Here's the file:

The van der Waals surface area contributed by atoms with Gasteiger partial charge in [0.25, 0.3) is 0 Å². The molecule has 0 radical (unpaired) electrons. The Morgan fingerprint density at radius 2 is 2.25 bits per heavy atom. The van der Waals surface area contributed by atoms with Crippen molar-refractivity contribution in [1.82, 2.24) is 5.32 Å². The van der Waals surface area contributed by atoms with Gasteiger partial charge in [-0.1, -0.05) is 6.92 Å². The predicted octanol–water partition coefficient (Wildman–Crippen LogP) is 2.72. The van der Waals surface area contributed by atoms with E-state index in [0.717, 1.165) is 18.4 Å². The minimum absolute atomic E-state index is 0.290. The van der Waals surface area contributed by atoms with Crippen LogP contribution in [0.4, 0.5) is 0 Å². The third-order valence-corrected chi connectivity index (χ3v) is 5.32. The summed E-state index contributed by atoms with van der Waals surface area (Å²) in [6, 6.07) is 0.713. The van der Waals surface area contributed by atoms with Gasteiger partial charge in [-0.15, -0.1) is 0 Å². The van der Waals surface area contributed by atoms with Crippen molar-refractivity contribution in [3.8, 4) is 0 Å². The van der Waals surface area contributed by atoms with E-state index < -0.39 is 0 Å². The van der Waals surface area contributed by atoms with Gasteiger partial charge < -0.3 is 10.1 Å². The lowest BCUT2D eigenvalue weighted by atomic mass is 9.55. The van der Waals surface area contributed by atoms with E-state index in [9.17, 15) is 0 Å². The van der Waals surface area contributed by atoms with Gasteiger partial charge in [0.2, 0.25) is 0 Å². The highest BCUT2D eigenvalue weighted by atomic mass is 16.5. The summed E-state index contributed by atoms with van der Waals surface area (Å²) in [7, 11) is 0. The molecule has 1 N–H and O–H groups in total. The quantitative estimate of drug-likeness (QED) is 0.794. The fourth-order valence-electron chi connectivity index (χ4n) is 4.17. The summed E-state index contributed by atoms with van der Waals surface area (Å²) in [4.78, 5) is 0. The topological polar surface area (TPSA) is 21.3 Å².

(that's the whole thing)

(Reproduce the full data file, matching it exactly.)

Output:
The van der Waals surface area contributed by atoms with Gasteiger partial charge in [0.25, 0.3) is 0 Å². The molecule has 0 radical (unpaired) electrons. The Morgan fingerprint density at radius 2 is 2.25 bits per heavy atom. The van der Waals surface area contributed by atoms with Crippen molar-refractivity contribution in [1.82, 2.24) is 5.32 Å². The van der Waals surface area contributed by atoms with Gasteiger partial charge in [-0.1, -0.05) is 6.92 Å². The predicted octanol–water partition coefficient (Wildman–Crippen LogP) is 2.72. The van der Waals surface area contributed by atoms with E-state index in [0.717, 1.165) is 18.4 Å². The minimum absolute atomic E-state index is 0.290. The van der Waals surface area contributed by atoms with Crippen LogP contribution in [0.4, 0.5) is 0 Å². The third-order valence-corrected chi connectivity index (χ3v) is 5.32. The summed E-state index contributed by atoms with van der Waals surface area (Å²) in [6, 6.07) is 0.713. The van der Waals surface area contributed by atoms with Gasteiger partial charge in [-0.15, -0.1) is 0 Å². The van der Waals surface area contributed by atoms with Crippen molar-refractivity contribution in [3.8, 4) is 0 Å². The van der Waals surface area contributed by atoms with E-state index < -0.39 is 0 Å². The van der Waals surface area contributed by atoms with Gasteiger partial charge < -0.3 is 10.1 Å². The lowest BCUT2D eigenvalue weighted by atomic mass is 9.55. The van der Waals surface area contributed by atoms with E-state index in [9.17, 15) is 0 Å². The van der Waals surface area contributed by atoms with Gasteiger partial charge in [0.2, 0.25) is 0 Å². The highest BCUT2D eigenvalue weighted by atomic mass is 16.5. The summed E-state index contributed by atoms with van der Waals surface area (Å²) in [7, 11) is 0. The molecule has 1 N–H and O–H groups in total. The quantitative estimate of drug-likeness (QED) is 0.794. The fourth-order valence-electron chi connectivity index (χ4n) is 4.17. The summed E-state index contributed by atoms with van der Waals surface area (Å²) in [4.78, 5) is 0. The topological polar surface area (TPSA) is 21.3 Å².